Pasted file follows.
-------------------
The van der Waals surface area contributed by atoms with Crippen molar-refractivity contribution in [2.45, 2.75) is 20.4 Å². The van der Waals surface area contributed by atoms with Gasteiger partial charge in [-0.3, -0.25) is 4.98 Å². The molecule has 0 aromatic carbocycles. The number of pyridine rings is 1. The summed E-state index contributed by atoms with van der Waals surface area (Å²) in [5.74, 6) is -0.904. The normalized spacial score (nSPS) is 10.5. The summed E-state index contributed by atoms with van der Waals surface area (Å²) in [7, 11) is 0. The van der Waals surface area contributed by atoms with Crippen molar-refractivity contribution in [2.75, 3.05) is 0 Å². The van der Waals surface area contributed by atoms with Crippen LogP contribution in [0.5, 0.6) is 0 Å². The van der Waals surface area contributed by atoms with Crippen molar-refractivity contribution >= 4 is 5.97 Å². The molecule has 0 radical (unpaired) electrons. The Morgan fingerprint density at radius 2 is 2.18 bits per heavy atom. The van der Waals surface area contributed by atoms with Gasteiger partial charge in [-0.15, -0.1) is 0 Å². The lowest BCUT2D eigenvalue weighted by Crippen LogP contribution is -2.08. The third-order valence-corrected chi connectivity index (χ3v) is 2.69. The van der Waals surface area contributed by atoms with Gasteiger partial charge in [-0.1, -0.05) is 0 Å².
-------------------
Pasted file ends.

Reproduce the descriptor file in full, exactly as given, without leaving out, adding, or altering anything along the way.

The van der Waals surface area contributed by atoms with Crippen molar-refractivity contribution in [2.45, 2.75) is 20.4 Å². The van der Waals surface area contributed by atoms with Gasteiger partial charge in [-0.3, -0.25) is 4.98 Å². The molecule has 0 aromatic carbocycles. The number of pyridine rings is 1. The summed E-state index contributed by atoms with van der Waals surface area (Å²) in [5.74, 6) is -0.904. The normalized spacial score (nSPS) is 10.5. The summed E-state index contributed by atoms with van der Waals surface area (Å²) in [7, 11) is 0. The van der Waals surface area contributed by atoms with Crippen molar-refractivity contribution in [2.75, 3.05) is 0 Å². The van der Waals surface area contributed by atoms with Crippen LogP contribution in [0.5, 0.6) is 0 Å². The van der Waals surface area contributed by atoms with Crippen molar-refractivity contribution >= 4 is 5.97 Å². The molecule has 0 radical (unpaired) electrons. The Morgan fingerprint density at radius 2 is 2.18 bits per heavy atom. The van der Waals surface area contributed by atoms with Gasteiger partial charge in [-0.15, -0.1) is 0 Å². The lowest BCUT2D eigenvalue weighted by Crippen LogP contribution is -2.08. The third-order valence-corrected chi connectivity index (χ3v) is 2.69. The van der Waals surface area contributed by atoms with Gasteiger partial charge in [-0.1, -0.05) is 0 Å².